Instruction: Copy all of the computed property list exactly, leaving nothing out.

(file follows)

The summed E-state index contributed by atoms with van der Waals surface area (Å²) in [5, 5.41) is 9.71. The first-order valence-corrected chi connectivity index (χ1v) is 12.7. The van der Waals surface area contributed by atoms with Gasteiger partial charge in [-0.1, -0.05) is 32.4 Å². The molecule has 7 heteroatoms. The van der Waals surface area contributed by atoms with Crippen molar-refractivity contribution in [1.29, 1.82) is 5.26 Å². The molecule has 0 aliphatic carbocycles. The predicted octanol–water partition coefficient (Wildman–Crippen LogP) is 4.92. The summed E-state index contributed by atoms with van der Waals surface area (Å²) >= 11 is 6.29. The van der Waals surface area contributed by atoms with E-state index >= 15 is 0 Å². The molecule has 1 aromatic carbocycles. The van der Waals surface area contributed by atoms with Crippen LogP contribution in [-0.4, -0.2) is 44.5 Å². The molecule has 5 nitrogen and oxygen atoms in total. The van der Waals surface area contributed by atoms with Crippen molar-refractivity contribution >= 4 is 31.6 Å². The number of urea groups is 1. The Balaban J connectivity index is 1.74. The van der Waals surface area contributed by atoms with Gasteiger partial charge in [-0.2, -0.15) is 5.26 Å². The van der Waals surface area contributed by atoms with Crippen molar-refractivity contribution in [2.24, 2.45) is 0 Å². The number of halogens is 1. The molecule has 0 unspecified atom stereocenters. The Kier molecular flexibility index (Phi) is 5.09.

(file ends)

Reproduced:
The summed E-state index contributed by atoms with van der Waals surface area (Å²) in [5, 5.41) is 9.71. The first-order valence-corrected chi connectivity index (χ1v) is 12.7. The van der Waals surface area contributed by atoms with Gasteiger partial charge in [-0.1, -0.05) is 32.4 Å². The molecule has 7 heteroatoms. The van der Waals surface area contributed by atoms with Crippen molar-refractivity contribution in [1.29, 1.82) is 5.26 Å². The molecule has 0 aliphatic carbocycles. The predicted octanol–water partition coefficient (Wildman–Crippen LogP) is 4.92. The summed E-state index contributed by atoms with van der Waals surface area (Å²) >= 11 is 6.29. The van der Waals surface area contributed by atoms with E-state index >= 15 is 0 Å². The molecule has 1 aromatic carbocycles. The van der Waals surface area contributed by atoms with Crippen LogP contribution in [-0.4, -0.2) is 44.5 Å². The molecule has 5 nitrogen and oxygen atoms in total. The van der Waals surface area contributed by atoms with Crippen molar-refractivity contribution >= 4 is 31.6 Å². The number of urea groups is 1. The Balaban J connectivity index is 1.74. The van der Waals surface area contributed by atoms with Gasteiger partial charge in [-0.2, -0.15) is 5.26 Å². The van der Waals surface area contributed by atoms with Crippen molar-refractivity contribution in [2.24, 2.45) is 0 Å². The number of halogens is 1. The molecule has 0 unspecified atom stereocenters. The Kier molecular flexibility index (Phi) is 5.09.